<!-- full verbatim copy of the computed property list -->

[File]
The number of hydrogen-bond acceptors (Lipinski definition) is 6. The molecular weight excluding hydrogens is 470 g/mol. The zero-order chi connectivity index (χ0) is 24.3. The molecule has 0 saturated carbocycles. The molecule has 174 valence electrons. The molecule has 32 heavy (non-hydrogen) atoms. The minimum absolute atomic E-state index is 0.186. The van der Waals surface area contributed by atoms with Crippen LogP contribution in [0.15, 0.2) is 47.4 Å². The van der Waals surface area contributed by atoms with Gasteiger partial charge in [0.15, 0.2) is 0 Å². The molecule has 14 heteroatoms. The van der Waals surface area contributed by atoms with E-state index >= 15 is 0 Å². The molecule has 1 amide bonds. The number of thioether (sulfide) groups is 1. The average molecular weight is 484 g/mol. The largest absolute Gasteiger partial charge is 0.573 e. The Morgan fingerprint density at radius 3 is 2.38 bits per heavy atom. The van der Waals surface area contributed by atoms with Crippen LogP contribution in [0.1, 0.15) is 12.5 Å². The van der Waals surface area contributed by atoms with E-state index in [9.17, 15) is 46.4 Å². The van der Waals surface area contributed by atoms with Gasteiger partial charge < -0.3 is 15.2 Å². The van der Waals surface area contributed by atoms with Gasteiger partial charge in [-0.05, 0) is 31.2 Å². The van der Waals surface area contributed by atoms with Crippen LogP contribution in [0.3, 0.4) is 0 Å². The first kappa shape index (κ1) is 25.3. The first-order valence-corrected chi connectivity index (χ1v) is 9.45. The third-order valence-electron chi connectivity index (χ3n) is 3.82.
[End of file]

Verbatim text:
The number of hydrogen-bond acceptors (Lipinski definition) is 6. The molecular weight excluding hydrogens is 470 g/mol. The zero-order chi connectivity index (χ0) is 24.3. The molecule has 0 saturated carbocycles. The molecule has 174 valence electrons. The molecule has 32 heavy (non-hydrogen) atoms. The minimum absolute atomic E-state index is 0.186. The van der Waals surface area contributed by atoms with Crippen LogP contribution in [0.15, 0.2) is 47.4 Å². The van der Waals surface area contributed by atoms with Gasteiger partial charge in [0.15, 0.2) is 0 Å². The molecule has 14 heteroatoms. The van der Waals surface area contributed by atoms with E-state index >= 15 is 0 Å². The molecule has 1 amide bonds. The number of thioether (sulfide) groups is 1. The average molecular weight is 484 g/mol. The largest absolute Gasteiger partial charge is 0.573 e. The Morgan fingerprint density at radius 3 is 2.38 bits per heavy atom. The van der Waals surface area contributed by atoms with Crippen LogP contribution in [0.1, 0.15) is 12.5 Å². The van der Waals surface area contributed by atoms with E-state index in [9.17, 15) is 46.4 Å². The van der Waals surface area contributed by atoms with Gasteiger partial charge < -0.3 is 15.2 Å². The van der Waals surface area contributed by atoms with Gasteiger partial charge in [-0.05, 0) is 31.2 Å². The van der Waals surface area contributed by atoms with Crippen LogP contribution in [0.3, 0.4) is 0 Å². The first kappa shape index (κ1) is 25.3. The first-order valence-corrected chi connectivity index (χ1v) is 9.45. The third-order valence-electron chi connectivity index (χ3n) is 3.82.